Spaceflight Insider

Sierra Nevada to develop module for NASA’s polar-orbiting JPSS-2 mission

Artist's conception of the Suomi NPP, predecessor to JPSS-1 and JPSS-2. Image Credit: NASA

Artist's conception of the Suomi NPP, predecessor to JPSS-1 and JPSS-2. Image Credit: NASA

SPARKS, Nev. — Sierra Nevada Corporation’s (SNC ) Space Systems will be building and developing the Azimuth Rotation Module (ARM) for the Radiation Budget Instrument (RBI) that will be aboard NASA’s Joint Polar Satellite System-2 (JPSS-2) mission, according to a press release issued on Thursday.

Exelis Geospatial Systems, the prime contractor to NASA for the RBI, selected SNC for the work.

“SNC is excited to support Exelis on the RBI contract and to be a part of the JPSS-2 team whose work will provide critical Earth science data to allow for more accurate predictions of seasonal climate forecasts, improve global warming tracking and provide an enhanced understanding of cloud and climate feedback that determines climate variations and trends,” said Bryan Helgesen, director of business development for SNC’s Space Systems.

The JPSS program consists primarily of three polar-orbiting satellites designed to observe the Earth and gather data to better predict and understand climate change using an array of scientific instruments. Currently, JPSS-1 is slated to launch in early 2017, with JPSS-2 planned for the fourth quarter of 2021. The National Oceanic and Atmospheric Administration (NOAA ) is tasked with managing the JPSS program operations, while NASA’s job is to develop and build the satellite and ground systems.

Completion of the NPP Satellite at the Ball Aerospace facility. Photo Credit: Ball Aerospace

Completion of the NPP Satellite at the Ball Aerospace facility. Photo Credit: Ball Aerospace

The RBI payload will be on JPSS-2, and it is a scanning radiometer made for improving science’s understanding of climate change by measuring reflected sunlight and thermal radiation. The ARM that SNC will develop will be a rotational stage for the RBI and, SNC stated, “the primary interface between the RBI and the JPSS-2 Spacecraft in its Louisville, Colorado, and Durham, North Carolina, facilities.”

The RBI itself is being developed as a follow-on to the Clouds and Earth’s Radiant Energy System (CERES) instrument currently aboard the Suomi National Polar-orbiting Partnership (NPP ) satellite, which launched in October 2011.

According to NOAA, the NPP is the “first next generation polar-orbiting satellite in the JPSS series, and is considered the bridge between NOAA’s legacy polar satellite fleet, NASA’s Earth observing missions and JPSS constellation.”

Five varied instruments are carried aboard NPP, five similar instruments will be payloads on JPSS-1, and JPSS-2 will follow in those footsteps, with the RBI instead of CERES.

“Through advances in technology and calibration techniques, RBI will improve our understanding of clouds and their role in the atmosphere, which is essential for longer-term weather forecasts and improving climate models,” said Eric Webster, vice president of weather systems for Exelis, in a press release.

“Observations from RBI will help measure the effect of clouds on the Earth’s energy balance, which strongly influences both weather and climate,” NASA has explained. “Long-term satellite data from RBI will help scientists and researchers understand the links between the Earth’s incoming and outgoing energy, and properties of the atmosphere that affect it. The data from RBI will provide fundamental inputs to extended range – 10-day or longer – weather forecasting, and also be used to develop a quantitative understanding of the links between Earth’s radiation budget and the properties of the atmosphere and surface that define that budget.”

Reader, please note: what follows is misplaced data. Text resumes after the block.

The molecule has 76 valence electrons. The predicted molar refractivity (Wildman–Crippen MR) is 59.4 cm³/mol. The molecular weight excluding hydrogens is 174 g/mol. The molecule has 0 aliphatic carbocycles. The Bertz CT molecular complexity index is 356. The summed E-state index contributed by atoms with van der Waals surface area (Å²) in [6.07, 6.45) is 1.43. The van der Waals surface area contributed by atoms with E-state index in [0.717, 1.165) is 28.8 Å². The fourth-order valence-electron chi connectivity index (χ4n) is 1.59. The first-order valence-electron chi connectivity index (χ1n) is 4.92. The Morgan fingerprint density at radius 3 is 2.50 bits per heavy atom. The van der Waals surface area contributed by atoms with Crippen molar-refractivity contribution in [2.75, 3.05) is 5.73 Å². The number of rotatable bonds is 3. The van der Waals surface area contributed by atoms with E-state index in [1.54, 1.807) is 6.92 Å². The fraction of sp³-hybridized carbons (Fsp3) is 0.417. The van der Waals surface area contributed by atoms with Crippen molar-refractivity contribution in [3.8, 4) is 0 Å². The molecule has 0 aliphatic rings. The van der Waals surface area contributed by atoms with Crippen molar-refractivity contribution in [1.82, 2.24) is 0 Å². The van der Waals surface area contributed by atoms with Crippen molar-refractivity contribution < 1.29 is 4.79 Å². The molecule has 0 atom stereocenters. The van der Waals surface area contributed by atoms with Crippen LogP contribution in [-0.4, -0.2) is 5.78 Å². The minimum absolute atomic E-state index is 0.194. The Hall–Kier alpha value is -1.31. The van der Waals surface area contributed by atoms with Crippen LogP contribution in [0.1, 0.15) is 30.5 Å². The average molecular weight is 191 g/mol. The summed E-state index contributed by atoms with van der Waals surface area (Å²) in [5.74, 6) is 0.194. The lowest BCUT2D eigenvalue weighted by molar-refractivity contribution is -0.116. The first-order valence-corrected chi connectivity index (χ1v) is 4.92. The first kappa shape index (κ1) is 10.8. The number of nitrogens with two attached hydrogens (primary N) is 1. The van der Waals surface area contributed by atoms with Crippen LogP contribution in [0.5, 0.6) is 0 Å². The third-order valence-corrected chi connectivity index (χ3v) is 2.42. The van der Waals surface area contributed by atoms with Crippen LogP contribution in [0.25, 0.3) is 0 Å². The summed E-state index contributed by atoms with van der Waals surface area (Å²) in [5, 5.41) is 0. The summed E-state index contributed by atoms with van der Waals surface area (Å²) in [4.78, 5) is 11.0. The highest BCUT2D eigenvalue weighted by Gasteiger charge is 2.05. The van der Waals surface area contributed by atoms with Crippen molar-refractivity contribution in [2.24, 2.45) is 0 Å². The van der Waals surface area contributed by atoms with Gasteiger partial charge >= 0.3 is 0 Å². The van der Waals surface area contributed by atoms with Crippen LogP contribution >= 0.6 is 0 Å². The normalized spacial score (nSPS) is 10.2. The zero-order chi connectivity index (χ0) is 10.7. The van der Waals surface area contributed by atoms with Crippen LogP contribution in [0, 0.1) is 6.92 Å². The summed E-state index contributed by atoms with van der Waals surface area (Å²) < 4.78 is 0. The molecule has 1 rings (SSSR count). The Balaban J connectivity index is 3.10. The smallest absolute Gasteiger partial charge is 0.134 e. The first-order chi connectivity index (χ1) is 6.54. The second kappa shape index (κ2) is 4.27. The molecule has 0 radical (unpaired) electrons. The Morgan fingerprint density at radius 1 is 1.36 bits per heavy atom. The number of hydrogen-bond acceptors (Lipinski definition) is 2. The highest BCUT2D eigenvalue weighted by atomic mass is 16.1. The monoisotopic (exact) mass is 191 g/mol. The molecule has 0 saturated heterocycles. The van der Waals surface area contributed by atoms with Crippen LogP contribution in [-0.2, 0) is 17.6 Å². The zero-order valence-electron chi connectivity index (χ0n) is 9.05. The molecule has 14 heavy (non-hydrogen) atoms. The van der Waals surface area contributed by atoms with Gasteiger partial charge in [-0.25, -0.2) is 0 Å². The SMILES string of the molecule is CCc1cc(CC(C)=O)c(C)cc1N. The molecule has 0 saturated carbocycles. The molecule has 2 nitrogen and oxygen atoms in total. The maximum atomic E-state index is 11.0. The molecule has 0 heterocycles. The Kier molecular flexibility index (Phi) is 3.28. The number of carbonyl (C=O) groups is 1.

Rae Botsford End is a freelance writer and editor whose primary work currently is writing technical white papers, contributing to SFI, and working on a speculative fiction novel that she hopes to have published soon. Rae wanted an opportunity to report on the various space-related events in and around Florida's Space Coast and approached SFI's founder about the possibility. Rae now covers an array of subjects for our growing website.

Reader Comments

We may not need to worry about satellites much longer.

While high altitude balloons could conceivably compete with satellites in a narrow range of applications (e.g. providing communications over a region or continuous observation of a small area), they can not replace LEO satellites for making environmental measurements of the sort being made by JPSS, the EOS constellation or similar satellites. High altitude balloons have a very limited areal coverage (especially near IR absorption bands of CO2 and H2O where many types of soundings are made) and it would require an impractical number of them to reproduce the coverage of a satellite (never mind that global coverage would be almost impossible because of airspace issues which is not a concern in LEO). High altitude balloons also have issues associated with huge variations in instrument footprints and viewing geometry of the scene being observed that make many types of observations too difficult or impractical or impossible to make. Having spent decades doing atmospheric remote sensing for a living, the only time we would do observations from high altitude balloons or aircraft is for testing new instruments or techniques because it is cheaper and more convenient to do so in the R&D phase. As soon as we can, we transition to LEO-based platforms to get global coverage.

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